One of the sharpest lines in the entire Karo-Cann opening Black can choose.
Natural square for the bishop but perhaps it can work better from another square.
6. c3 Bf5 7. Nf3 e6 8. g3 is considered to be optimal set-up for White. Here Rg8 is not dangerous any more and Nh4 might come. If Black goes with Be4 and f5 then Ng5 could be very dangerous like in next instructional game: 8… Bd6 9. Bg2 Be4 10. 0-0 Nd7 11. Re1 f5 12. Ng5! Bxg2 (12… Bd5 13. Qh5 Qe7 14. Bxd5 cxd5 15. Rxe6 + -) 13. Qh5! 1-0 in Wells, P (2490) -Nestorovic, V (2290) Harkany 1994
6… Bf5 7. Ne2 e6 8. Ng3 Bg6 9. h4 h5
The knight looks excellent on f4, attacking both Bg6 and pawn h5 but this maneuver costs two moves.
White holds small but stable advantage with 10. c3 Bd6 11. Qf3 Nd7 12. Bf4 Bxf4 13. Qxf4 Qb6 14. 0-0-0 0-0-0
10… Bd6 11. Nf4
11… Be4! saves pawn h5 because pawn g2 hangs as well. If 12. 0-0 ?! Nd7 13. Nxh5 ?! f5 Black`s attack is worth more than a pawn.
White could immediately take 12. Nxh5 because if 12… Bxc2 13. Ng7 + Kf8 14. Nxe6 +
12… Nd7 13. Nxh5
Really strong is 14… Qb6! It attacks pawn b2, threat is Qb4 + so to take Bc4 as well… and keeps option for Bxf4 and then Rxg2
15. Qd2 0-0-0 16. 0-0-0
Perhaps the key moment of the game: where to go with the bishop?
The most principled move - here bishop protects the pawn.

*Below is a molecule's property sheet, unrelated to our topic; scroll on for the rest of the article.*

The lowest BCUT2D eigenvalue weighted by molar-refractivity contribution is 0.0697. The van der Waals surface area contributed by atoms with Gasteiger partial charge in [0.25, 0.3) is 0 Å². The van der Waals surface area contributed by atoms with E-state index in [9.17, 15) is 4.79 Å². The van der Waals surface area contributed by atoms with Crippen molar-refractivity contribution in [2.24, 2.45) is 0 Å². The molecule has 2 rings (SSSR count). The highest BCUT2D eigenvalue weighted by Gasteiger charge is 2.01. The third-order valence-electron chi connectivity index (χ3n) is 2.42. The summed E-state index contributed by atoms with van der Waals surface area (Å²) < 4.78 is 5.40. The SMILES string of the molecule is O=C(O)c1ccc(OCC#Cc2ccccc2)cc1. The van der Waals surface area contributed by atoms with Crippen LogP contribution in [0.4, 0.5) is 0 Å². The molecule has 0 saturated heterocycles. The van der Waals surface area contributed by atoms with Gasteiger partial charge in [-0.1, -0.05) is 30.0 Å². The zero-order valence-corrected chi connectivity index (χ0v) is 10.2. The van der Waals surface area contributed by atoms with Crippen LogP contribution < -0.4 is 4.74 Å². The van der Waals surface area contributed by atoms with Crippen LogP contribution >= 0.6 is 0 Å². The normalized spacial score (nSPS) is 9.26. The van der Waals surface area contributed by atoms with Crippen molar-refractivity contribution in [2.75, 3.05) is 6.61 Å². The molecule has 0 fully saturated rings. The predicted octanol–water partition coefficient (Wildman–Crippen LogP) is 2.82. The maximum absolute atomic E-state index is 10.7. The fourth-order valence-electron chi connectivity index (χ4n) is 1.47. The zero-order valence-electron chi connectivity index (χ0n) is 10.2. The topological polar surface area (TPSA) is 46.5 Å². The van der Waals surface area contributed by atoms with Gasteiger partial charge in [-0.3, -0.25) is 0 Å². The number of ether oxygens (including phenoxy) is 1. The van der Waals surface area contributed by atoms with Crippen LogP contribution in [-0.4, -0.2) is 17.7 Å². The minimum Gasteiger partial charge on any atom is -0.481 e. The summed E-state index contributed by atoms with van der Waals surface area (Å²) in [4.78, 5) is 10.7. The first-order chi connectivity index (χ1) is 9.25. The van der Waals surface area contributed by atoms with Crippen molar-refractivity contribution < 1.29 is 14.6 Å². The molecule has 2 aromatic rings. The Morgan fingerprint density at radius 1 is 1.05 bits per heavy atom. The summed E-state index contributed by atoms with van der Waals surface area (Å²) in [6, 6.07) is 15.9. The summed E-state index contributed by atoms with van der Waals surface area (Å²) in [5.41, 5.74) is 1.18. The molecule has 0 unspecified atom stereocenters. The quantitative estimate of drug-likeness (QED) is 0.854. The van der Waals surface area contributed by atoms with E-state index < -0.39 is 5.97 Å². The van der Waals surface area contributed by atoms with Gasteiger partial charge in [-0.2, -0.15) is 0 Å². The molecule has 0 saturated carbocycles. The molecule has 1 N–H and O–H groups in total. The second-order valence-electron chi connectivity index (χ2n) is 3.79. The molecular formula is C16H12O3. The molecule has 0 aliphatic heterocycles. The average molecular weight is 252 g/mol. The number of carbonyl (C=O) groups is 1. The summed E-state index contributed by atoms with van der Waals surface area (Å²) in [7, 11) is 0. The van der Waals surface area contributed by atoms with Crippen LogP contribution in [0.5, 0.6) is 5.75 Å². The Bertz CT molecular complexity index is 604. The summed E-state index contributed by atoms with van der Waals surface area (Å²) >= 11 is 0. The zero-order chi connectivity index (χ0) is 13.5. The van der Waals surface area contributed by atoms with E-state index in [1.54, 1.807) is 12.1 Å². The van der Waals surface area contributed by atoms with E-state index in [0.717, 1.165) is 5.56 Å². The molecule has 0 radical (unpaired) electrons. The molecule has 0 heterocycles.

But trouble is that Black gets too much counter play 17. Bd3 Bxd3 18. Nxd3 Rxg2 does not look very promising for White 19. Qe2 f5
It was really difficult to spot that after 17. Bb3 Bxf4 (17… e5 18. Qa5 !? motive easy to miss during the game) 18. Bxf4 e5 19. Be3 (19. Bg3 c5!) 19… Rxg2 (19… c5 20. Qa5 Again, so if cxd4 21 Bxd4) 20. Qe1! White has better position (20. Qe2 Bg4)
Even stronger 17… c5 because bad is 18. dxc5? Bxf4 19. cxb6 (19. Bxf4 Rxd2 20. Bxc7 Rxc2 + wins) 19… Rxd2 20. bxc7 Rxc2 + 21. Kb1 Rxf2 + with victory.
19. Bxd4 Bg4
No good is 19… Bg4 20. Nxf6
20. Be2 Bg6
Moving from Bf4 in case. Of course not 21. Nxf6 ?? Rxh6- +
Fine bringing the piece closer to the opponent king.
The engine is given 21… d3! 22. cxd3 Nc4 23. Qc1 Nxb2 24. Qxb2 Rxh6 Black has clear advantage regarding the exposed White`s king.
Attractive distraction (although White can still hold the position) of the queen from the task of defending the king.
Direct 22… Qb6 23. Ka1 Nb4! works excellent, for example 24. Bd3 Rxh6! 25. Qxh6 Qa5 26. a3 Nxd3 27. cxd3 Bxa3! 28. bxa3 Qxa3 + 29. Kb1 Rd5 creates a mating net.
23. Qxh6 Bf4 24. Qg7 Qb6
Amazing that after 25. Bd3 Nc3 + 26. Ka1 Qa5 (26… Nxd1 27. Rxd1 is worse for Black) 27. bxc3 Qxc3 + 28. Kb1 Qb4 + it is perpetual check on the board… such a big chess fight could finish peaceful!
White`s chance to save the game was 26. Bd3! Bxd1 (26… Bxd3 !? 27. Rxd3 c5 is also very interesting) 27. Rxd1 with objectively better position for Black but with a quite demanding task of proving it.
26… d3 27. Bg4 + Kb8 28. Rde1 d2
If White can play Qd7 now (threatening Qc8 too) that will be victory for him. Unfortunately, no time for that move.
After 30. Rxd8 + Qxd8 31. h5 Qa5!
(In the game of chess one mistake can ruin everything: 31… Qb6 ?? 32. Qe8 + Kc7 33. Qd7 + Kb8 34. Qc8 #)
32. Qe8 + Kc7 33. Qc8 + Kb6 34. Qd8 + Nc7 it is not possible to prevent because Black`s threat Qc3 !!